As Wisconsin embarks on third winter late into April, the approaching promise of summer beer gardens is one of the only motivating factors keeping cheeseheads going. Where else can you enjoy the summer sun while socializing with your children, family, friends, and dog and enjoying a glass boot filled with craft beer?
Entwined deep within Wisconsin’s German roots is a favorite summer tradition: day drinking at the beer garden. Outdoor areas serve beer and food with casual seating at picnic tables or long wooden tables and benches to encourage socialization. Often accompanied by live music, the beer garden is widely popular among Wisconsinites, particularly those in the Milwaukee area.
It’s hard to give a name to the magic one experiences on a warm summer Saturday afternoon in the company of new and old friends with a cold pint in hand. But the German term gemutlichkeit—warm, friendly cheerfulness—captures that intangible quality found at the local beer garden.
Milwaukee, a city well-known for its breweries, was at one time the “undisputed leader in the number (and extravagance) of beer gardens,” Carl Miller says in The Rise of the Beer Barons. He says the eight-acre Pabst Park, one of the more popular gardens in the 1870s, boasted a roller coaster, a fun house, an attraction coined “the smallest real railroad in the world,” regular wild west shows, and daily live orchestra performances throughout the summer.
German-brewed lagers drew crowds, but an environment designed to foster drinking, leisure, music, dancing, and sport consistently drew community members to the bustling, social atmosphere found at a local beer garden.
Beer gardens attracted large crowds at that time due to the lack of suitable public parks, Milwaukee chief historian John Gurda said in a Milwaukee Magazine article. However, once public parks were built, attendance trickled, and Prohibition officially halted the tradition. Yet as craft brewing has gained momentum over the last decade and a half, so have local beer gardens.
Beer gardens in Milwaukee range from well-established seasonal gardens to traveling pop-up beer gardens—a newer trend that brings the gemutlichkeit of a beer garden to beloved local parks. Parks are kid-, dog-, and group-friendly, so they’re suitable for a range of summer celebrations (or, you know, Tuesday).
Perhaps the most notable beer garden in the Milwaukee area, Estabrook Park, is the first public beer garden to resurrect in the U.S. since Prohibition. Featuring beer imported from the Munich Hofbräuhaus as well as a collection of local favorites, this beer garden situated in a Milwaukee county park offers open, shared seating, encouraging the camaraderie a true beer garden is designed to promote. It lines the Milwaukee River and connects to the Oak Leaf Trail (over 135 miles of trail running across Milwaukee), so you’ll find guests accessing it by foot, bike, or car (or even kayak).
The Southshore Terrace offers arguably the best view of any beer garden in the area. It sits next to Lake Michigan just south of downtown Milwaukee, offering a clear view of Milwaukee’s skyline to the north. The lower level of a historic 1930s bathhouse building (available for rentals for weddings and large events) houses the kitchen and some indoor dining space operated by Milwaukee County Parks as well. Its close proximity to South Shore Park offers a play area for the kids within view, making it a fun stop for the whole family.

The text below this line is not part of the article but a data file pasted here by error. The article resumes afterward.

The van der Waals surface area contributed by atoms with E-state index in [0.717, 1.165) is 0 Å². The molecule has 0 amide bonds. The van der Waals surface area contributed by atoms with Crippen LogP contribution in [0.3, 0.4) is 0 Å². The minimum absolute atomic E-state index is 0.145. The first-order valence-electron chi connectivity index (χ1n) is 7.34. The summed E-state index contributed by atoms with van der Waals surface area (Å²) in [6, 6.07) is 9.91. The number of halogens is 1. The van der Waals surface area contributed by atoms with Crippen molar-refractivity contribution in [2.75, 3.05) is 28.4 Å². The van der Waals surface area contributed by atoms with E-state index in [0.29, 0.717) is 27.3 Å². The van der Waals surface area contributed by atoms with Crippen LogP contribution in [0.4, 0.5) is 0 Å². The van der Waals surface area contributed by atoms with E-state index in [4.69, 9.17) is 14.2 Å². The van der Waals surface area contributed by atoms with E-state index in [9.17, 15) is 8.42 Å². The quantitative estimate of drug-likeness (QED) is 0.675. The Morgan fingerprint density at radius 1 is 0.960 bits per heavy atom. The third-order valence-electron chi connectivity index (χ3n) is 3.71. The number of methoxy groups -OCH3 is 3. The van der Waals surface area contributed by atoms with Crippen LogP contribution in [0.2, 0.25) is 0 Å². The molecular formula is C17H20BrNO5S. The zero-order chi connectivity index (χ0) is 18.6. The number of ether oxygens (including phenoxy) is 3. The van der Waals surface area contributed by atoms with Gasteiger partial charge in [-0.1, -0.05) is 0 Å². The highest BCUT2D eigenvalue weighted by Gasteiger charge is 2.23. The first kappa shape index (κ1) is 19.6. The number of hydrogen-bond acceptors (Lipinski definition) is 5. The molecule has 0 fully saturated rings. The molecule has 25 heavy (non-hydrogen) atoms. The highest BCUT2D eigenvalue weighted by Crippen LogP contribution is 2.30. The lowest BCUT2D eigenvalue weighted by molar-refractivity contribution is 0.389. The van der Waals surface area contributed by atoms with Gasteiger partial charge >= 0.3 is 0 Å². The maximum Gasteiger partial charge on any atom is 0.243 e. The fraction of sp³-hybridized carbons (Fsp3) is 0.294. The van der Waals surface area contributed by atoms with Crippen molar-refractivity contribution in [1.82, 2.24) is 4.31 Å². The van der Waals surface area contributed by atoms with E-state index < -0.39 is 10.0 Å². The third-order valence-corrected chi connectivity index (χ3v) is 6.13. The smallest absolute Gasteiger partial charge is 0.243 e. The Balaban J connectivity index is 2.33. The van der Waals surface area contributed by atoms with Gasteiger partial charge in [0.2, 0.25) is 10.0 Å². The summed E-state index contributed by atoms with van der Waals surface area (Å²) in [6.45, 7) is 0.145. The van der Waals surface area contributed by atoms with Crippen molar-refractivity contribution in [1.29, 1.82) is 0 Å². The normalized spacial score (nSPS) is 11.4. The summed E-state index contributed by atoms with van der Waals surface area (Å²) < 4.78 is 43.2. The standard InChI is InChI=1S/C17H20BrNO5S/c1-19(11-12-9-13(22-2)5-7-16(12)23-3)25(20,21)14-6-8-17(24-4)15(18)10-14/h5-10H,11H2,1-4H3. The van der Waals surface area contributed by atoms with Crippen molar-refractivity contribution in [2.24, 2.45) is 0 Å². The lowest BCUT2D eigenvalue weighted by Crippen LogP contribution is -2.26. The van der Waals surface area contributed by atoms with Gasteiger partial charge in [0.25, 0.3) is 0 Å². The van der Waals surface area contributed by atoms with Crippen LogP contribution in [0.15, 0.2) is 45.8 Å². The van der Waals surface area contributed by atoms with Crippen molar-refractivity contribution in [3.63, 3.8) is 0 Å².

Another Milwaukee County operated beer garden, Whitnall Park, sits among 220 protected acres. It’s home to the Boerner Botanical Gardens, the Wehr Nature Center, Whitnall Golf Course, and the Whitnall Park Beer Garden. It carries a collection of local brews (and some other popular choices) and pub favorites (cheese curds, brats, and fish fries) and offers spacious seating options. It’s also park-adjacent which makes it another great stop for families.
The Landing at Hoyt Park offers a poolside vibe just outside of Wauwatosa’s Hoyt Pool. Local craft and imported beer are available alongside a traditional beer garden menu with family-friendly additions like pizza and popcorn. It also hosts live music and a collection of other special events.
While every local park would be lucky to have a beer garden on site, other Milwaukee and Waukesha parks partake in this historical pastime by hosting a traveling beer garden on select dates throughout the summer. The Milwaukee County Traveling Beer Gardens serve Sprecher brews out of restored fire trucks converted to beer trucks. They have two separate tours—the Roll Out the Barrel tour and the Pass Me a Pint Tour—that make weekend stops at other favorite parks across Milwaukee County.
This collection of well-known Milwaukee-area beer gardens only scratches the surface of the many establishments partaking in this time-honored tradition. Wisconsinites only get to enjoy this beloved outdoor tradition for a few months (most gardens are open from April or May to September), so make sure to stop in the cheese state this summer while the lager is cold and the bratwurst is hot.
Laura Bengs (she/her/hers) is a midwest-based freelance journalist and copywriter covering parenting, food and beverage, education, culture, and entertainment. You can find her at @BengsLaura or laurabengs.com.